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  1. #1
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    Do we even realize

    …how lucky we are?

    So I’m riding into work this afternoon fighting a wicked headwind thinking about how unlucky I am to be going into work on a beautiful Friday afternoon and how terrible it is that my family Medical costs are so high this year and wondering if I’ll be able to retire next year or will I have to stay with this crumby shift-work beyond my 60th birthday, blah, blah, blah. You get the picture? I’m genuinely feeling sorry for my poor little old self.

    I got drawn from my private little whine fest by a feminine shout of “Hey, come here. Come here. Hey, come here.”

    About 50 yards to my left, I had just crossed a busy street, was a woman with her old beat up bike on the sidewalk. The bike was upside-down and the rear wheel was off.

    Now let me explain about the neighborhood we were in, Dewey-Stone, for those familiar with this area. The crime rate has been on the increase around here for several years now and has just recently become front page news. Armed robberies, drugs, burglaries, the whole nine yards have become the norm. I’m always a little concerned when I travel through this part of town and I have had a few problems here in the past.

    So I was a bit hesitant about rushing to her aid as I closely scanned the area for an ambush. I then slowly rode towards her on my Volae explaining that I’m on my way to work and I don’t have any tools with me. She responded with “I just want to see how your bike goes.”. Well let me tell you, that about turned me around and sent me 'heading for the hills' right then and there. Then I noticed that her rear derailleur was in her hand and realized she just wanted to see how my chain line was routed around the DR cogs so she could put things back together and be on her way. It turns out that she had few options as she has no cell phone. She had to fix it or walk it!!

    The bike was a beater, an old Royce Union 10 or 12 speed (I didn’t bother to count the gears) and probably the only transportation that she owned. The derailleur was the type that hung from the axle and on her bike the wheel was secured with a quick release skewer. The derailleur had pulled out from the axle and she was desperately trying to make sense of the whole mess.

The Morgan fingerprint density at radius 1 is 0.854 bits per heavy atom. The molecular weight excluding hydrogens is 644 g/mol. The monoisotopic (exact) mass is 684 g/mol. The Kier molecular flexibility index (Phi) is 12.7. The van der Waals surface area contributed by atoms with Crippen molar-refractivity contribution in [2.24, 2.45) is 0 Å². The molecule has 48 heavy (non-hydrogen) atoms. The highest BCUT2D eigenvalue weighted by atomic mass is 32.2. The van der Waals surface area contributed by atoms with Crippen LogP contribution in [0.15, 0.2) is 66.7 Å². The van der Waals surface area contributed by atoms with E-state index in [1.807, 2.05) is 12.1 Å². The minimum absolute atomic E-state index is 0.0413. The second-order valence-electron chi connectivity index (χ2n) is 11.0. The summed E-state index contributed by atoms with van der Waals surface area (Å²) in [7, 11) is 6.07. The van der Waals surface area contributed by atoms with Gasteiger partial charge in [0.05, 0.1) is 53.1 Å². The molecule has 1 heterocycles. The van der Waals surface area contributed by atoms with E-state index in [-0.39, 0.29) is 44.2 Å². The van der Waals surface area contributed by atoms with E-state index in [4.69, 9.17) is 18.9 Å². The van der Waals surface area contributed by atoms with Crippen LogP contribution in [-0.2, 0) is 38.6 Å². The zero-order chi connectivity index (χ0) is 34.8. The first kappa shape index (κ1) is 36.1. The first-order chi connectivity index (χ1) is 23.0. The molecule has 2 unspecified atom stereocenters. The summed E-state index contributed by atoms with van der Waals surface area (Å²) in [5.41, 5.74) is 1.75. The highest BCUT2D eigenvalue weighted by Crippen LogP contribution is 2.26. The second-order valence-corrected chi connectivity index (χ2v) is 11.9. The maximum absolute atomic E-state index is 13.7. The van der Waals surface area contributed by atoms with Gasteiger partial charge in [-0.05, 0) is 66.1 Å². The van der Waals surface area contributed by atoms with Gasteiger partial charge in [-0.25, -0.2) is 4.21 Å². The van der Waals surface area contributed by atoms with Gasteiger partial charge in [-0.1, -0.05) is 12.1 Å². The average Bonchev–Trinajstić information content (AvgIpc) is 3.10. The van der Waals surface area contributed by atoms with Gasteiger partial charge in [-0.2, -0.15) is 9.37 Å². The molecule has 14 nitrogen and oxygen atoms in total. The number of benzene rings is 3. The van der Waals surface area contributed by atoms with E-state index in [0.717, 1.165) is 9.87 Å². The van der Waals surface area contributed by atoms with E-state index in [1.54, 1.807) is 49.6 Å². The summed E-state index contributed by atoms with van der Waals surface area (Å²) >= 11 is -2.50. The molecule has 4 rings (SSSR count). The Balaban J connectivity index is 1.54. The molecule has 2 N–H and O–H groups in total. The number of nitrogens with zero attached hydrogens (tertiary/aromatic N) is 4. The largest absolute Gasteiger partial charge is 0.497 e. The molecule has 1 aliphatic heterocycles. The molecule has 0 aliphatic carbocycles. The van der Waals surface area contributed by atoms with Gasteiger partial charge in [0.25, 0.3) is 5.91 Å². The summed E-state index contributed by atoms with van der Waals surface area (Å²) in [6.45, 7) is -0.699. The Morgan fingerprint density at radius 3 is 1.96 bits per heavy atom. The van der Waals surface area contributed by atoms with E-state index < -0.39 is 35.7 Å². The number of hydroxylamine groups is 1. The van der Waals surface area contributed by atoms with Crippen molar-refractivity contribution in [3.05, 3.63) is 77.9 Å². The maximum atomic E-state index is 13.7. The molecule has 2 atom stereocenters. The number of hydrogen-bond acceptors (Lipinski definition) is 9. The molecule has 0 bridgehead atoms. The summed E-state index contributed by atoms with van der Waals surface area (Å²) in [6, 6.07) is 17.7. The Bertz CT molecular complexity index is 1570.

Now here’s the cool part. Aware that I was strapped for time, she jumped into action. First she opted to put the wheel back on and then stand her bike next to mine so she could use my chain line as a guide. Now up to this point I have yet to even touch her bike. She’s got the wheel on, and now I can see why the derailleur came off…she doesn’t know the proper way to secure the QR. She wheeled her bike alongside mine, which I still haven’t let go of, and starts putting the derailleur back in its place. I was holding her bike upright by the loose saddle while she worked the chain back into place. With a little coaching from yours truly she had it all back together. It took about five minutes. All the while I’m looking around in case this isn’t what it appears to be but I need not have worried for I noticed many area residents inside their homes were watching also. (Vigilance stemming from the public neighborhood meeting with the Police Chief last week I imagine).

    Well without the use of any tools she managed to get it together well enough to get her on her way. This woman was not helpless or lacking intelligence. She was just poor. She mentioned that she wished she were a man so mechanical things would be easier. I assured her that gender has nothing to do with mechanical aptitude and reminded her that my hands never touched her drive train. All I did was hold her bike and tighten her quick release. I did show her the correct way to secure the QR. She smiled, apparently pleased with herself.

    She headed South and I headed West. It occurred to me that the wind didn’t seem so bad any more. I looked down at ‘Little Blue Bike’ and thought how I’ve really been taking my good fortune for granted lately. I’ve got so many nice bikes. I’ve got a cell phone to bail me out of trouble and a darling bride to come and fetch me and my bike with our nice shiny truck. I guess the bills and all that other stuff really isn’t such a big deal after all.